And I think therein lies the issue, if you ask the Average Joe what his favourite horror film is, how many people are going to answer “It Comes At Night”? Of course there are the die-hard horror fans who have a whole repertoire of films under their belt you’ve probably never heard of (I just learned about Basket Case the other day) but there aren’t enough of them to be heard over the scores of “That was the worst move I’ve ever seen” because it wasn’t the movie those people were expecting.
Aoife: It’s worth noting that while these films polarised audiences, it would be drawing a false conclusion to assume that the more mainstream Blumhouse equivalents went down much easier. Paranormal Activity has an Audience Score on Rotten Tomatoes of 56%, Anabelle 36%, and The Purge 30%…
Jamie: Aoife makes a good point, the only issue I’d raise is who we think the demographic of people logging in to Rotten Tomatoes to leave their little thinkpiece reviews are – a majority are very likely to be major film buffs. I think Cinemascore would make a more accurate reflection of initial audience reaction to films since you don’t have to log into Rotten Tomatoes to share your opinion, the scores are defined through ballot polling at the screening of the movies. Looking at those scores, Hereditary got a D+, It Comes at Night got a D, The Witch probably didn’t have a wide enough release as it doesn’t have a Cinemascore at all, Mother! got an F…In contrast Annabelle got a B rating here, so did Paranormal Activity 2, Insidious 3 has a B+, etc.
I feel as though the audience who is bringing in the $143 million box office for Paranormal Activity 4 (nearly twice Hereditary’s box office, which remains A24’s highest grossing film) are generally teenagers looking for a quick spook, and if that’s what they get they will likely rave about the movie regardless of any critical scrutiny.
Aoife: Cinemascores are notoriously tough on horror films, between 1986 and 2017 nineteen films got an F and of those nineteen, more than half are horror movies, though I concede that all those Blumhouse releases you mention Jamie have pretty excellent scores. That makes me wonder are we looking at this all the wrong way, it’s not that A24 have a ‘je ne sais quois’ that leaves critics enamoured and audiences bored, and it’s not that they’re necessarily doing anything all that groundbreaking, but it’s that Blumhouse have identified an X-Factor and know how to exploit it?
Jamie: I definitely think Blumhouse have nailed a formula in terms of churning out horror films that follow very similar plot-points and scare tactics. But for the most part they remain critically panned and still mainly appeal to one specific demographic, and it seems to me that the formula may be starting to fail them somewhat as A24 continue to gain traction and find success with this new breed of horror that seems to go against the grain with regard to the path Blumhouse have laid out.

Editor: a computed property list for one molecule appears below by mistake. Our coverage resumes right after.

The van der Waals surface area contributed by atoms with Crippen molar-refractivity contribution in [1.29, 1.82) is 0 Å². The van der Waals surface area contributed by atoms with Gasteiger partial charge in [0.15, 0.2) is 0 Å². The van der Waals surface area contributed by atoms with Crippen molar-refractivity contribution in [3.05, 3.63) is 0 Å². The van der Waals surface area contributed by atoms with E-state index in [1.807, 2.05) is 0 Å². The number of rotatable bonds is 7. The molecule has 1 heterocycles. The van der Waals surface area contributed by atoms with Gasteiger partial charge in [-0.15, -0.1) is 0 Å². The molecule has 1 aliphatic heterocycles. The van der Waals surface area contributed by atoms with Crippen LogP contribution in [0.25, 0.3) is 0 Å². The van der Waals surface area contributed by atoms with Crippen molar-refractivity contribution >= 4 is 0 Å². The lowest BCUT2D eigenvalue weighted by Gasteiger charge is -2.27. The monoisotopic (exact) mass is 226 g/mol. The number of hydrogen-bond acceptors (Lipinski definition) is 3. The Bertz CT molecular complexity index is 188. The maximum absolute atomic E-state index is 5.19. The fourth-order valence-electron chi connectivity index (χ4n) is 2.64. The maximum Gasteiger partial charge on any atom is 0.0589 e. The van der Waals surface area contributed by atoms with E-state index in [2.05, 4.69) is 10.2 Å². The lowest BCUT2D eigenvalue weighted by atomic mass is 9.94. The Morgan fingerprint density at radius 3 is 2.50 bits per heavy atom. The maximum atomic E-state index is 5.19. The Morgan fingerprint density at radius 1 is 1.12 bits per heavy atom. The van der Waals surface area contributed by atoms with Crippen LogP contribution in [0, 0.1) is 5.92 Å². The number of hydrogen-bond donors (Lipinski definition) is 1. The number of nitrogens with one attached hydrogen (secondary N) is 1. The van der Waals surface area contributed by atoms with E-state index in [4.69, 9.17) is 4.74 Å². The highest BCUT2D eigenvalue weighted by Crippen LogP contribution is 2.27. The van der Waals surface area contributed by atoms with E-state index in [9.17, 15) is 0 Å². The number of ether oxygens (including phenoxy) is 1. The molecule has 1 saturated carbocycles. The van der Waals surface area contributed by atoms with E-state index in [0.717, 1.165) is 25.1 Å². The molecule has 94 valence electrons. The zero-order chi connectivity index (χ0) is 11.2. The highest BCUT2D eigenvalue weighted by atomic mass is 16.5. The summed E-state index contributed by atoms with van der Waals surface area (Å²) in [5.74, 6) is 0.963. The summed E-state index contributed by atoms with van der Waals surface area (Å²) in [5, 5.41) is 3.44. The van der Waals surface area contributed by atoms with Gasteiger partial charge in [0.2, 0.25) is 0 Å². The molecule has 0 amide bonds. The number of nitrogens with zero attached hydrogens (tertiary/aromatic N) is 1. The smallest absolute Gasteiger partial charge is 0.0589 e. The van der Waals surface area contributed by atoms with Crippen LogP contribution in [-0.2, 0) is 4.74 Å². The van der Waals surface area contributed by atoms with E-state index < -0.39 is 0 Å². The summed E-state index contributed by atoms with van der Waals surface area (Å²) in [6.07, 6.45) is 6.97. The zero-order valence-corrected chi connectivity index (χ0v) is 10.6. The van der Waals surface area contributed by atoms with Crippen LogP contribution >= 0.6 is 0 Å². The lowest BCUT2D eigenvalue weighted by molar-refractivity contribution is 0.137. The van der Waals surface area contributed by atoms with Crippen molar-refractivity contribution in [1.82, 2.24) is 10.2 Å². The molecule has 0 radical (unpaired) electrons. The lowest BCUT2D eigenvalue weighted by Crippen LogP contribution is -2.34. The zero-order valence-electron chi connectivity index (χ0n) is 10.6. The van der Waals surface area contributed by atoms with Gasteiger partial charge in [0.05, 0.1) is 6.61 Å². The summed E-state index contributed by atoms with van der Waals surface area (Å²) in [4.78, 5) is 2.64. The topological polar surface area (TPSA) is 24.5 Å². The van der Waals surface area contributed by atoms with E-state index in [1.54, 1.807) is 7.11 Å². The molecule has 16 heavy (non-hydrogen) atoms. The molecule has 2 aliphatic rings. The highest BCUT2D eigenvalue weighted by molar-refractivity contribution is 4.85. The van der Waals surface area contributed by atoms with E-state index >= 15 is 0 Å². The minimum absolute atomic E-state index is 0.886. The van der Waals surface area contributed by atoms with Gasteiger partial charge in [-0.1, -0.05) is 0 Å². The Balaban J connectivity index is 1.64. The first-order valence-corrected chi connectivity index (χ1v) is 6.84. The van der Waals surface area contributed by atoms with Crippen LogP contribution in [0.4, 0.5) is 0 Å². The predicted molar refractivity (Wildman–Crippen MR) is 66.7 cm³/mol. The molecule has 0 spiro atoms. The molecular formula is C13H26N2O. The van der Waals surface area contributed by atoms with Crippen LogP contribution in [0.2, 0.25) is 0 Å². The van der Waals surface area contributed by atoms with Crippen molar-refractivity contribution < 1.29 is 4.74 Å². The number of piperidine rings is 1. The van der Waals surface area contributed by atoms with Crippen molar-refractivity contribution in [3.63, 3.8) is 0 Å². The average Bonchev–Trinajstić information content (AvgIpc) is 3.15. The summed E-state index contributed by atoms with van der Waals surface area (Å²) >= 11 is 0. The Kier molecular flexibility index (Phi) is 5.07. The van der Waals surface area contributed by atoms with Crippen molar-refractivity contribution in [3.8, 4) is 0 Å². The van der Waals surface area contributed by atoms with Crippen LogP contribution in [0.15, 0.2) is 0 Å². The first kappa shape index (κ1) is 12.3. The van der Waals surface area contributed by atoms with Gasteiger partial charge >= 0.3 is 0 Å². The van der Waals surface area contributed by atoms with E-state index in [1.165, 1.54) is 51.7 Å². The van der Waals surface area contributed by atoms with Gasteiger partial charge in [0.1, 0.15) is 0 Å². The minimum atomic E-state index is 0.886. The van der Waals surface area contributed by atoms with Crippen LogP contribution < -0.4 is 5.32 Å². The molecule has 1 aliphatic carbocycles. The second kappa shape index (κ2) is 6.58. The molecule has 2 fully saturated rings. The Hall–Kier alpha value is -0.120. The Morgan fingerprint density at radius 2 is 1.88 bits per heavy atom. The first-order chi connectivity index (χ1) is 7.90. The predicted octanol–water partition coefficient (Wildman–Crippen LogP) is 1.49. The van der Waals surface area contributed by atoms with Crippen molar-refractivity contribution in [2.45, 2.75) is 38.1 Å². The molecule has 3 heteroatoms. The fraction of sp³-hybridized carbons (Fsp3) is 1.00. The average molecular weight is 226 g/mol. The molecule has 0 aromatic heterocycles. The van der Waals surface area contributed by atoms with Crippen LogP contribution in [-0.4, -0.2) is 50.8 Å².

Sam: I think we need to talk about A24’s marketing techniques as part of this discussion too. You ask anyone who went to see Hereditary if it’s the film they expected from watching the trailer and if they say yes they’re lying. All of their horror films are like this, and it’s both a blessing and a curse. It means for an audience member you’re going in blind, never getting what you expected, but for many this is exactly what turns them off. They wanted a scary film where they’re clutching their popcorn or laughing at the reactions of everyone around them. They’re looking for the adrenaline rush of being truly frightened, heart quickened and spending the walk home glancing over their shoulder…
Jamie: I completely agree, the marketing of these movies is a crucial talking point for this discussion around reaction discrepancies. Arguably every horror film trailer A24 has released so far has been selling false promises, implying that these movies could be viewed in the same vein as films like IT, The Conjuring, Insidious, and so on. Inevitably this leads to disappointment on the part of people who go into these movies looking to destroy their armrests and jump out of their seats for the majority of the movie – multiple people I’ve spoken to personally have described movies like Hereditary or It Comes At Night as “boring”.
But on the flip-side, would Hereditary have made nearly $80 million at the box office if it was marketed as the film it actually is, i.e. a slow-paced family drama with some horror elements and a gut-wrenching atmosphere that can make you feel physically ill? It’s a catch 22 for me, because on the downside you run the risk of disappointing a large percentage of your audience, but on a positive note you rake in enough money to fund that next risky project.
Looking at A24’s recent horror film output, and at how much we have managed to both agree and disagree with one another in the space of one conversation, the conclusion can be reached that art is, simply, subjective. The idea of post-horror as a genre seems to both fit and not depending on how you interpret the film, which though they are certainly influenced by classic horror films, stand alone in current cinema. It can be agreed however that these new style of films, whether post-horror or not, are certainly contributing to a revival of the genre.